Sunday, September 2, 2018

Cassette Review //
BLIGHT. Makes Right Vol. II
(BLIGHT. Records)

$8 //
Edition of 99 // //

While I tend to avoid reviewing compilations, BLIGHT. Makes Right Vol. II would be one of the exceptions to that rule because I know this is just going to be full of songs I'll enjoy right from the start because BLIGHT. has yet to do wrong by me.   Swoll opens up this cassette with a song called "Set Up".    At first it reminds me a little of Coheed with beats, but the more I listen to it the more I think of it as something like Chiodos.    This goes into what sounds like polka but has a smoother rock feel to it with a song called "Tipping Point" by Crab Legs.   Near the end of the song, the line "Reach the tipping point" is repeated quite a bit and that seems to become a theme on this cassette.

Stronger Sex has a song called "Homewrecker" which is not on their cassette I previously reviewed so based on that review you should know that this song will be awesome but also it's a song you haven't heard from that yet so all the more reason to buy this cassette and hear the deep beats from that eerie basement.   "Opium Den" by Evilartform is a wild dance song which is also somewhat glitch.   "Human eyes" gets repeated a lot and in some ways the song reminds me of Matt Berry.   IMKA has an instrumental chill song called "Shadow" which feels like a music box in some ways.

Synth organs and drums come out for "Black Widow", a song by Loi Loi.   In the best possible way, this is what I would imagine it might sound like if Gwen Stefani fronted The Doors.   The title of the song also appears near the end on repeat as a sort of bridge in some way, but yeah, this still seems to be the theme here.   Instrumental, elements of lasers, deep space and a wood block combine with distorted drum beats to end the side with the last two tracks.    It's interesting how these songs can feel so different on the surface, but still are connected somehow because they flow so well together sometimes you don't know where one ends and the other begins.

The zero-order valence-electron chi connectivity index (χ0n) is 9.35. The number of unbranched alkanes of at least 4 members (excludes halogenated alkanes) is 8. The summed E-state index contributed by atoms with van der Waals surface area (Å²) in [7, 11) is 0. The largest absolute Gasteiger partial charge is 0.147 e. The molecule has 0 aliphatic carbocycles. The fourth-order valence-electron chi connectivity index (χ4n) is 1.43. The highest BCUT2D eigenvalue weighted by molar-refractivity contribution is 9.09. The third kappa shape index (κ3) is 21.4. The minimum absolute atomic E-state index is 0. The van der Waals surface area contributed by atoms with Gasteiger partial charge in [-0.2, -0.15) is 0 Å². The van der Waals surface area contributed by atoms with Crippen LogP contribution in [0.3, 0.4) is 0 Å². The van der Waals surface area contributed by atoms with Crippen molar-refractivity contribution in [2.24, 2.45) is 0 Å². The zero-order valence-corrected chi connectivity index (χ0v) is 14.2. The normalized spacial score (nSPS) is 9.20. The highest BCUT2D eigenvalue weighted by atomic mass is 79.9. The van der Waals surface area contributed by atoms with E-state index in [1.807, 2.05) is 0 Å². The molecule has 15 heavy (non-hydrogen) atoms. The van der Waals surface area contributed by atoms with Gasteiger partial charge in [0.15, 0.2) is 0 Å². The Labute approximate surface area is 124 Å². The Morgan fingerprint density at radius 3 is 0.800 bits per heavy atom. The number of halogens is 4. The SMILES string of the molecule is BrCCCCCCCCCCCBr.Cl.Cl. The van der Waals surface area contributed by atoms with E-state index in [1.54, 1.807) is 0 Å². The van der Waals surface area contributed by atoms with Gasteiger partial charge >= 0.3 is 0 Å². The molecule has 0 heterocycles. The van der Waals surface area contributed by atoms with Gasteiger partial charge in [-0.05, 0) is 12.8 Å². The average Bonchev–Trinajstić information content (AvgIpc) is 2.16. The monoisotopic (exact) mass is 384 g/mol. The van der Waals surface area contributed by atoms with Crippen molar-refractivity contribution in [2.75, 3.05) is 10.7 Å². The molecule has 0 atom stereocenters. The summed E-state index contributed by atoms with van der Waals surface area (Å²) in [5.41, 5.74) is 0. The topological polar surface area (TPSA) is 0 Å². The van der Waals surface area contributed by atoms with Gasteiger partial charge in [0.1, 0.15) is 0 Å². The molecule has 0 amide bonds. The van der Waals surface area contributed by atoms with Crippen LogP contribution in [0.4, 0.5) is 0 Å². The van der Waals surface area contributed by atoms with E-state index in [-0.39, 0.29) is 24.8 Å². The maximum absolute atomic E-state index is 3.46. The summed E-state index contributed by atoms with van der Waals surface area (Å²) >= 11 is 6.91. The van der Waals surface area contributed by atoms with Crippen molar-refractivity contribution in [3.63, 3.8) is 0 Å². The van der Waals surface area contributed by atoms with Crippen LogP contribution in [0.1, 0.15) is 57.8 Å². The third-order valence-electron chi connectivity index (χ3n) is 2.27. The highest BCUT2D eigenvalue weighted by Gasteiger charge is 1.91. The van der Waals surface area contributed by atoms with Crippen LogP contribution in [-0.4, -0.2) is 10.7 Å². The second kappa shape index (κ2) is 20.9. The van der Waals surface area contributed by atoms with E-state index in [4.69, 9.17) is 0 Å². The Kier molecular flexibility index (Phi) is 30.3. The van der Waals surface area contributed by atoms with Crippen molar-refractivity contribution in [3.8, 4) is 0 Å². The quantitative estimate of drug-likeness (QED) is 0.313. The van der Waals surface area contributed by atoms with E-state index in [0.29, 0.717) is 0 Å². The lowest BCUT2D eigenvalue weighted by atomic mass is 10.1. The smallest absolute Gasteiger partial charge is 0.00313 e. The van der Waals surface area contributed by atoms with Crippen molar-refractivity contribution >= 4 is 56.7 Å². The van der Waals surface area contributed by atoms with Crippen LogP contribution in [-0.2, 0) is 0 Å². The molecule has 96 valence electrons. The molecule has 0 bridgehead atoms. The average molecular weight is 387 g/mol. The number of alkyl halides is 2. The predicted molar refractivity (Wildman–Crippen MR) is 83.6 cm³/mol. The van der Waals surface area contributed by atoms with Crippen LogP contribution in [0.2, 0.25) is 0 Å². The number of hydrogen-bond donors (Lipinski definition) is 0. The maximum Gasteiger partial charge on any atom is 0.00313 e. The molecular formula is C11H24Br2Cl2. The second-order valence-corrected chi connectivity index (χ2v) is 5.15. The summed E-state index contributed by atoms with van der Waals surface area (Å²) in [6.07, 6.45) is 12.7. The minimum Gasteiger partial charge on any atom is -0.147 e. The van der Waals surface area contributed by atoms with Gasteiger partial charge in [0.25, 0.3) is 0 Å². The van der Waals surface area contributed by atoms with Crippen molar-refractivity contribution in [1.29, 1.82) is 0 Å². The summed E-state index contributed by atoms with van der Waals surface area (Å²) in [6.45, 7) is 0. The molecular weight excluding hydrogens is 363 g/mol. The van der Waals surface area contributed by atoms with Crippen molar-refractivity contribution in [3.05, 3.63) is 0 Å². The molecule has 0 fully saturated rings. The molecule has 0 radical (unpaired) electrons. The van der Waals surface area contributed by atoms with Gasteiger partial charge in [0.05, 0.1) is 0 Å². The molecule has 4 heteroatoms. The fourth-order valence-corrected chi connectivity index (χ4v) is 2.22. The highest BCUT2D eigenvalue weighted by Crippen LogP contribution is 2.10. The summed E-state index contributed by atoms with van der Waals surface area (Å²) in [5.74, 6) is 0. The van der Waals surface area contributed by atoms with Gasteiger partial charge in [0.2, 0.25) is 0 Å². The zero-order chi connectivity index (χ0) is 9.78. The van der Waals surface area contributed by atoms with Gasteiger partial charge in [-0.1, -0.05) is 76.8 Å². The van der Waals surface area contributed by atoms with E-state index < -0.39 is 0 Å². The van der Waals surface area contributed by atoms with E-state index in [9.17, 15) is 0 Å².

On the flip side we open up with a song called "Numb" by Br'er.   This is a great way to open up any side of music really, as the minimal darkness brings about elements of both NIN and Illegal Wiretaps.   The lyrics are just so telling as well, where this is the type of song you have to consider both with lines like "I've been numb for so long I don't know who I am", which actually opens up the song.   This song just feels like something out perhaps the goth days of music but also the message behind it is so powerful that when we begin this side of the cassette with it you have no real choice but to take notice of it.

This brings us into a song called "Daylite" by Another Heaven which has a shoegaze sense to it, somewhat like a combination of Spacehog and Hum.    Dark, distorted bass brings about audio clips paired with music now which is somewhere between punk and metal.   It sounds like the soundtrack to an Elvis movie where he goes to the beach, which is mentioned in the song by Park Snakes, but it also has this metal sound to it where you could hear it as someone was skateboarding in a YouTube video.

Lunar Honey has this modern Blondie feel to their song where they do indeed sing about "Going Faster".    Oddly, this turns into the wild banging drums and dark vocals of Kamyar Arsani & Benjamin Schurr on a song called "Going Nowhere".    Bruisey Peets offer up a song called "Frustration" which reminds me of Violent Femmes in the best possible way and then this is oddly paired with the final song on this compilation by The Ducts called "On Giving Up".    "Frustration" breaks down into somewhere between The Wrens and Bob Dylan but it's still a great before it comes back to the title again. 

The final song starts off sort of slow and acoustic.   As it kicks into rock, the vocals sound like they're dragging as if batteries in a Walkman are dying.  It gets pretty trippy after this, with keys and swirls that make me feel like we're definitely on some sort of a wild ride.  I can't stress enough how much I love this because it has such a fresh sound where the artists don't all sound the same but rather feel like the best at what they do and yet somehow they also feel connected such as family.

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